8 Alicia s comments above suggest, many are not likely to be deterred by the threat of prison: people seeking to join their children or other loved ones are not likely to simply give up. Meanwhile, the costs of the increased prosecutions are significant and growing. The costs include an estimated $1 billion annually in incarceration costs alone and lasting damage to the lives of migrants and their family members, tens of thousands of whom are US citizens or permanent residents. This report is based on analyses of publicly available data from the US Sentencing Commission and other agencies, as well as 191 interviews with individuals charged with illegal entry or reentry, their families, other unauthorized migrants who have repeatedly entered the United States, criminal defense attorneys, immigration attorneys, prosecutors, judges, and representatives of humanitarian and advocacy organizations. In many cases, we corroborated details of individuals accounts with publicly available court records. This report was also informed by meetings with officials in the US Customs and Border Protection agency, and in two divisions within the US Department of Justice: the Civil Rights Division and the Executive Office of Immigration Review. For years, federal prosecutors have claimed that prosecutorial resources for felony illegal reentry are focused on unauthorized migrants who pose a threat to public safety. In the past, a majority of people charged with felony immigration crimes indeed had a prior conviction for a serious felony. Data from the US Sentencing Commission reveals, however, that the criminal histories of defendants sentenced to federal prison under the illegal entry offense guideline has shifted dramatically over the past decade. In 2002, 42 percent had criminal convictions considered most serious by the Commission such as a conviction for a crime of violence or a firearms offense while only 17 percent had no prior felony convictions. By 2011, the proportion of defendants with convictions considered most serious had dropped to 27 percent, while the proportion of defendants with no prior felony convictions had increased to 27 percent. The lack of selectivity in prosecution is exacerbated by the ways in which conviction for misdemeanor illegal entry and subsequent deportation can become a predicate for felony illegal reentry charges. Illegal entry and reentry prosecutions have grown along the US- Mexico border as part of US Border Patrol strategy to deter illegal immigration. Once convicted of illegal entry, including through a mass-prosecution program like Operation Streamline, a migrant who attempts to reenter the US illegally is more likely to be 3 HUMAN RIGHTS WATCH MAY 2013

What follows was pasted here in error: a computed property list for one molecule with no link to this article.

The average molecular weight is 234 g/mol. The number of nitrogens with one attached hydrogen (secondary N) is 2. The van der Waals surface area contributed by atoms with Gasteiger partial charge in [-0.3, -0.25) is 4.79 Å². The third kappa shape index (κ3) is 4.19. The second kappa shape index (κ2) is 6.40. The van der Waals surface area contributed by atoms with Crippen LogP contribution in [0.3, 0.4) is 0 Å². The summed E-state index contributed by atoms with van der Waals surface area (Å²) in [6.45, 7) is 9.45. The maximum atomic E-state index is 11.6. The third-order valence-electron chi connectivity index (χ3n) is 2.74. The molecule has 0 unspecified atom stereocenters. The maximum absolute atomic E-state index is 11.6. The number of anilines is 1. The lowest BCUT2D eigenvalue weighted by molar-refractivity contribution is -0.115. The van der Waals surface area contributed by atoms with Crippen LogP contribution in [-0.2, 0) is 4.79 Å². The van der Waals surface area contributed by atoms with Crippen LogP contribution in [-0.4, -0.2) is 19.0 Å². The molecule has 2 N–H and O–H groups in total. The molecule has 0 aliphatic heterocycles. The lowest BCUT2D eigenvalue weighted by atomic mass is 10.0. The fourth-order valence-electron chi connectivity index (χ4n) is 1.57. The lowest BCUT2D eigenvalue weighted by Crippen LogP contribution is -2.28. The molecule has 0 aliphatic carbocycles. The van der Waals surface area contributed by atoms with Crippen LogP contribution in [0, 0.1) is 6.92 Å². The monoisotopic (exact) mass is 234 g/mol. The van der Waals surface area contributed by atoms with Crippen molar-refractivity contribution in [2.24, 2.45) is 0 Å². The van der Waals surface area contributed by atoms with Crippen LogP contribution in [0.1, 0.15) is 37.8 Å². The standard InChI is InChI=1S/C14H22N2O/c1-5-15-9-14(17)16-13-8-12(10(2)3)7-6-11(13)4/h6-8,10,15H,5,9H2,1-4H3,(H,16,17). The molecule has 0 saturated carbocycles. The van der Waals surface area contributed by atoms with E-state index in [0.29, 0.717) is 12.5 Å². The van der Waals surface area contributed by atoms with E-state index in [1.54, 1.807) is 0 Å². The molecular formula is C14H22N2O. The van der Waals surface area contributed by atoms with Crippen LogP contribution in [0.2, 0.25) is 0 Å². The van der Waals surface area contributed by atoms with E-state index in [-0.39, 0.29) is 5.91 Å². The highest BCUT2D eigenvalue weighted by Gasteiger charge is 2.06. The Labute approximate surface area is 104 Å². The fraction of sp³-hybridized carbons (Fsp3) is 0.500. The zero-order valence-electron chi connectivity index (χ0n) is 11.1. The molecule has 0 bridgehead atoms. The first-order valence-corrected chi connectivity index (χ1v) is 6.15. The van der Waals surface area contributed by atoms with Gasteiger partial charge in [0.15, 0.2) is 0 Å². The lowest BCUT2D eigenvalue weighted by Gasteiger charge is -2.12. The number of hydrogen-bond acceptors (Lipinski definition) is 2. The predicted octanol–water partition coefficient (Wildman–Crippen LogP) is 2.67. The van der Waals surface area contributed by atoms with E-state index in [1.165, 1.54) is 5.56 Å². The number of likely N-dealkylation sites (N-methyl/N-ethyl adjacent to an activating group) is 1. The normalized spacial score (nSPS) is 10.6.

9 prosecuted for illegal reentry because he or she now has a criminal record. With each new crossing and arrest, the criminal sanction becomes increasingly harsh. While the maximum sentence for a first-time misdemeanor entry conviction is six months, the sentence for illegal reentry is enhanced by every prior criminal conviction, up to a maximum of 20 years for a prior aggravated felony conviction. As one criminal defense attorney stated, There s a class of people doing life sentences on the installment plan. There is limited evidence on the extent to which these prosecutions deter illegal immigration. Given the powerful economic and political push factors driving migration to the US, and the fact that US demands for migrant labor far exceed the number of available visas, it is reasonable to conjecture that the deterrent effect of criminal prosecution in this area would be less than in many other areas, at least for migrants who are desperate. Such prosecutions are particularly less likely to deter migrants, even repeat offenders, when they are motivated by very basic human needs such as the desire to reunite with children or other close family members or evade violence or persecution at home. The increasing reliance on criminal prosecution in this context also raises serious human rights concerns. As Human Rights Watch has previously documented, US civil immigration law fails to adequately protect families and makes it nearly impossible for many who have been deported to reunite with their families legally in the United States. Recent surveys, as well as reports from humanitarian organizations along the border, indicate that a growing number of people seeking entry into the United States are not traditional migrants but former long-term residents seeking to return to their families. Increasingly, the US immigration system is splitting families through deportation and then subjecting the deported family member to potentially lengthy prison terms for trying to reunite with loved ones. The focus on criminal prosecutions also means that asylum seekers fleeing violence or persecution can face serious obstacles to obtaining the protection guaranteed by international refugee law ratified by the United States. Although international law does not explicitly prohibit the use of criminal sanctions against unauthorized immigrants, United Nations human rights experts have urged the use of civil law, and strongly cautioned against using criminal law, to punish illegal entrants. The UN special rapporteur on the human rights of migrants has stated, [I]rregular entry or stay should never be considered criminal offences: they are not per se crimes against persons, property, or national security. TURNING MIGRANTS INTO CRIMINALS 4